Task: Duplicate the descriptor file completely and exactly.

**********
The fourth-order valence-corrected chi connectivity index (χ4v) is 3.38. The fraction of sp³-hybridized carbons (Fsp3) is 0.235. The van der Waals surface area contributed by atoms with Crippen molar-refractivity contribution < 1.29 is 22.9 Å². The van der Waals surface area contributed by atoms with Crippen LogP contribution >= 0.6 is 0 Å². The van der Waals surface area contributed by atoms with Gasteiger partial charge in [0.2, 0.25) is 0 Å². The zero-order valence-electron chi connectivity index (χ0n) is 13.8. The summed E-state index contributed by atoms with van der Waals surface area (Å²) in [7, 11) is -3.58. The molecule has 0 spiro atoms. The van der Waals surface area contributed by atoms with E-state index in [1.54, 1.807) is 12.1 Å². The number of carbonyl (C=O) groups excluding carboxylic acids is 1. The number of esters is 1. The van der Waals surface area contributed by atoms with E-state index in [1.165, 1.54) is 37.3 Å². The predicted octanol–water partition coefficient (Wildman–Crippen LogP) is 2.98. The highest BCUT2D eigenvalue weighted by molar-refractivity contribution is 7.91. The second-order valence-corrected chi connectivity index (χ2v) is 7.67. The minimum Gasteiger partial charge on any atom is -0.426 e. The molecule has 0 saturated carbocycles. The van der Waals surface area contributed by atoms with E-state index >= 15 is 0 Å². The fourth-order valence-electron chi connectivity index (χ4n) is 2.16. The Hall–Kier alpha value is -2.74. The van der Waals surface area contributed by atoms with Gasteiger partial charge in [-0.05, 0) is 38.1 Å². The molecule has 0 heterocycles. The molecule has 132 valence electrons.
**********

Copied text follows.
The fourth-order valence-corrected chi connectivity index (χ4v) is 3.38. The fraction of sp³-hybridized carbons (Fsp3) is 0.235. The van der Waals surface area contributed by atoms with Crippen molar-refractivity contribution < 1.29 is 22.9 Å². The van der Waals surface area contributed by atoms with Crippen LogP contribution >= 0.6 is 0 Å². The van der Waals surface area contributed by atoms with Gasteiger partial charge in [0.2, 0.25) is 0 Å². The zero-order valence-electron chi connectivity index (χ0n) is 13.8. The summed E-state index contributed by atoms with van der Waals surface area (Å²) in [7, 11) is -3.58. The molecule has 0 spiro atoms. The van der Waals surface area contributed by atoms with E-state index in [1.54, 1.807) is 12.1 Å². The number of carbonyl (C=O) groups excluding carboxylic acids is 1. The number of esters is 1. The van der Waals surface area contributed by atoms with E-state index in [1.165, 1.54) is 37.3 Å². The predicted octanol–water partition coefficient (Wildman–Crippen LogP) is 2.98. The highest BCUT2D eigenvalue weighted by molar-refractivity contribution is 7.91. The second-order valence-corrected chi connectivity index (χ2v) is 7.67. The minimum Gasteiger partial charge on any atom is -0.426 e. The molecule has 0 saturated carbocycles. The van der Waals surface area contributed by atoms with E-state index >= 15 is 0 Å². The fourth-order valence-electron chi connectivity index (χ4n) is 2.16. The Hall–Kier alpha value is -2.74. The van der Waals surface area contributed by atoms with Gasteiger partial charge in [-0.05, 0) is 38.1 Å². The molecule has 0 heterocycles. The molecule has 132 valence electrons.